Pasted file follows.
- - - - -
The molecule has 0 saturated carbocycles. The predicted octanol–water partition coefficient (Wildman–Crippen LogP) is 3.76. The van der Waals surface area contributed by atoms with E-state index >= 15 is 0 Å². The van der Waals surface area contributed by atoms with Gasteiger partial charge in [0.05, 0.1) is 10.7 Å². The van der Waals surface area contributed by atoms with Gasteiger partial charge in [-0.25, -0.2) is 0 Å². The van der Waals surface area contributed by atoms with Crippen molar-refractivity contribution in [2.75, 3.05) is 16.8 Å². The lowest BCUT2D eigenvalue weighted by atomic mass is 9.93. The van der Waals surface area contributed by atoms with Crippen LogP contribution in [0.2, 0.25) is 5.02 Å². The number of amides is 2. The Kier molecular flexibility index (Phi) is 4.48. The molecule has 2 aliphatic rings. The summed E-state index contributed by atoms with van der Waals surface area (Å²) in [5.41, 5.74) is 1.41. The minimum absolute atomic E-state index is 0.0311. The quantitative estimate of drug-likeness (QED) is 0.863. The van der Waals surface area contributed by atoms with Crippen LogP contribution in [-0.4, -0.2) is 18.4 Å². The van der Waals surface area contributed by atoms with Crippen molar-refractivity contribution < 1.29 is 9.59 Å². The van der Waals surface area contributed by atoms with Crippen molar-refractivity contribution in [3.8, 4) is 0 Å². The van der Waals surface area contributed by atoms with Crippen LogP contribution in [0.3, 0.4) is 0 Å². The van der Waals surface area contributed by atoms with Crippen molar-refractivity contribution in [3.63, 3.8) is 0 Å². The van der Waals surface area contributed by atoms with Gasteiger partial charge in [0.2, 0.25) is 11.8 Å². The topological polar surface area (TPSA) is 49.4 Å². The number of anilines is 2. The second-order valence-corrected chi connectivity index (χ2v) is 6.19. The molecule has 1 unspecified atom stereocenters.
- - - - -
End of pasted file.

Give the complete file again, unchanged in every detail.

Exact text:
The molecule has 0 saturated carbocycles. The predicted octanol–water partition coefficient (Wildman–Crippen LogP) is 3.76. The van der Waals surface area contributed by atoms with E-state index >= 15 is 0 Å². The van der Waals surface area contributed by atoms with Gasteiger partial charge in [0.05, 0.1) is 10.7 Å². The van der Waals surface area contributed by atoms with Gasteiger partial charge in [-0.25, -0.2) is 0 Å². The van der Waals surface area contributed by atoms with Crippen molar-refractivity contribution in [2.75, 3.05) is 16.8 Å². The lowest BCUT2D eigenvalue weighted by atomic mass is 9.93. The van der Waals surface area contributed by atoms with Crippen LogP contribution in [0.2, 0.25) is 5.02 Å². The number of amides is 2. The Kier molecular flexibility index (Phi) is 4.48. The molecule has 2 aliphatic rings. The summed E-state index contributed by atoms with van der Waals surface area (Å²) in [5.41, 5.74) is 1.41. The minimum absolute atomic E-state index is 0.0311. The quantitative estimate of drug-likeness (QED) is 0.863. The van der Waals surface area contributed by atoms with Crippen LogP contribution in [-0.4, -0.2) is 18.4 Å². The van der Waals surface area contributed by atoms with Crippen molar-refractivity contribution < 1.29 is 9.59 Å². The van der Waals surface area contributed by atoms with Crippen molar-refractivity contribution in [3.8, 4) is 0 Å². The van der Waals surface area contributed by atoms with Crippen LogP contribution in [0.3, 0.4) is 0 Å². The van der Waals surface area contributed by atoms with Crippen molar-refractivity contribution in [3.63, 3.8) is 0 Å². The van der Waals surface area contributed by atoms with Gasteiger partial charge in [0.2, 0.25) is 11.8 Å². The topological polar surface area (TPSA) is 49.4 Å². The number of anilines is 2. The second-order valence-corrected chi connectivity index (χ2v) is 6.19. The molecule has 1 unspecified atom stereocenters.